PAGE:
Statistical modelling can then produce estimates of when the two groups mated and how different the other population was from our ancestors. The past few years have seen several attempts to refine these methods and apply them to Africa — the birthplace of our species and the setting for a slice of our history that we know very little about. This new research has revealed the presence of at least one ancient ghost on the continent.
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Josh Akey at the University of Washington in Seattle, Sarah Tishkoff at the University of Pennsylvania and others have spent years sequencing and analysing the genomes of modern Africans who belong to groups with deep ancestral roots, including the Baka hunter-gatherers from Cameroon, and the Hadza and Sandawe from Tanzania. Jennifer T. Eric H. Terry Kleeman. Jennifer Tolbert Roberts. Amanda H.
Ronald Mellor. Peter Robertshaw. Terry F. Jill Rubalcala. Jonathan Mark Kenoyer. William Fash. William L. In the decades since its discovery, though, H. Its tool-making skills are seen as less significant too, because it is now clear that australopiths also produced stone tools.
The World in Ancient Times
One population of H. Discovered: , officially named the following year.
Probably evolved in Africa about 2 million years ago, quickly expanded and spread across Eurasia. The date of its extinction is debated — recent estimates suggest it may have disappeared by , years ago. Significance: It might be less well known than other extinct humans like the Neanderthals, but Homo erectus was an immensely important species. Unlike H. It used its long legs to stride out of Africa and spread across Eurasia , making it the earliest human species known to have migrated long distances.
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It was probably also the earliest human to learn how to control fire. It may have been the first to cook food too — an innovation some people think may have helped H.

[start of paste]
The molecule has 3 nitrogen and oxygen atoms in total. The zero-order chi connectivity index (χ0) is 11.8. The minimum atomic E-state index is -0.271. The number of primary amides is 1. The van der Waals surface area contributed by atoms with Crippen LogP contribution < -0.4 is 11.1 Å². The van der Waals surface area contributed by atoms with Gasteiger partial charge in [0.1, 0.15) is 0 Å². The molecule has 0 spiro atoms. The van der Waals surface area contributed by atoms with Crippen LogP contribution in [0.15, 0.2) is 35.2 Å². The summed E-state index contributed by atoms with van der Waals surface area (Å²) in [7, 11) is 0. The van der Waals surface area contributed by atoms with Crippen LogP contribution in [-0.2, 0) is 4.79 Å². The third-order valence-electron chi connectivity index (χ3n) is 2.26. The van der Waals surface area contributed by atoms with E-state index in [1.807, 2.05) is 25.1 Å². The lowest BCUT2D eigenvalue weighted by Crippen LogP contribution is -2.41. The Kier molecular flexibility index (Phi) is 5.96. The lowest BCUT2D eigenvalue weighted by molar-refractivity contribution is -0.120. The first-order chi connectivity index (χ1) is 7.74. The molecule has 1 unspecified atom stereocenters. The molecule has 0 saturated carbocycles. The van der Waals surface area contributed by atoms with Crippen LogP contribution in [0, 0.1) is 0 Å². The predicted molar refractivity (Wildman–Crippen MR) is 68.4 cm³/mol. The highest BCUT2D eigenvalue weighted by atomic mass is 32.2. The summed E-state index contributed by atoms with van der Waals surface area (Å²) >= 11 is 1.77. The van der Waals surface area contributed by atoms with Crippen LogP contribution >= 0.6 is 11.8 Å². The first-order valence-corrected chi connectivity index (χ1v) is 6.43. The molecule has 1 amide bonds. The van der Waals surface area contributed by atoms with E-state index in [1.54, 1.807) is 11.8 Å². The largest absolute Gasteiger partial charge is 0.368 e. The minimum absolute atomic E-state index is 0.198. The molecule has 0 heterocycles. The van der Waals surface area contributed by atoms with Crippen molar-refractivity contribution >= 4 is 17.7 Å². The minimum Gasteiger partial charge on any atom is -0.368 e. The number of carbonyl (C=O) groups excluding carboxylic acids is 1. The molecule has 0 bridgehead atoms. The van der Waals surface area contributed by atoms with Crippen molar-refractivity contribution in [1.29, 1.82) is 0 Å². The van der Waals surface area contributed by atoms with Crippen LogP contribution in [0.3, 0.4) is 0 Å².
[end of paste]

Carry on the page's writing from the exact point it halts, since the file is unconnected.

Discovered: , not officially named until Appeared in Eurasia roughly , years ago and went extinct there about 40, years ago. Significance: Neanderthals are the most famous of all extinct human species, probably a consequence of the fact they were the first ancient human species to be discovered by scientists, almost years ago — several decades before Darwin put forward his theory of evolution by natural selection.
Neanderthals are also the best known of extinct human species: researchers have now found bones from hundreds of Neanderthals in countries across Europe , the western Asia and central Asia. Exactly when the line leading to H. Some recent research suggests the split happened more than a million years ago , with a Eurasian branch eventually evolving into the Neanderthals and the Denisovans while an African branch evolved into H.
Neanderthals made sophisticated stone and bone tools. Researchers have known for years that the Neanderthals could control fire, perhaps taking advantage of fires triggered by lightning. Recent evidence suggests that they may also have used knowledge of the chemical properties of minerals in their environment to start their own fires. Neanderthals also self-medicated and made art. Such findings suggest that the Neanderthals were more cognitively advanced than popularly believed.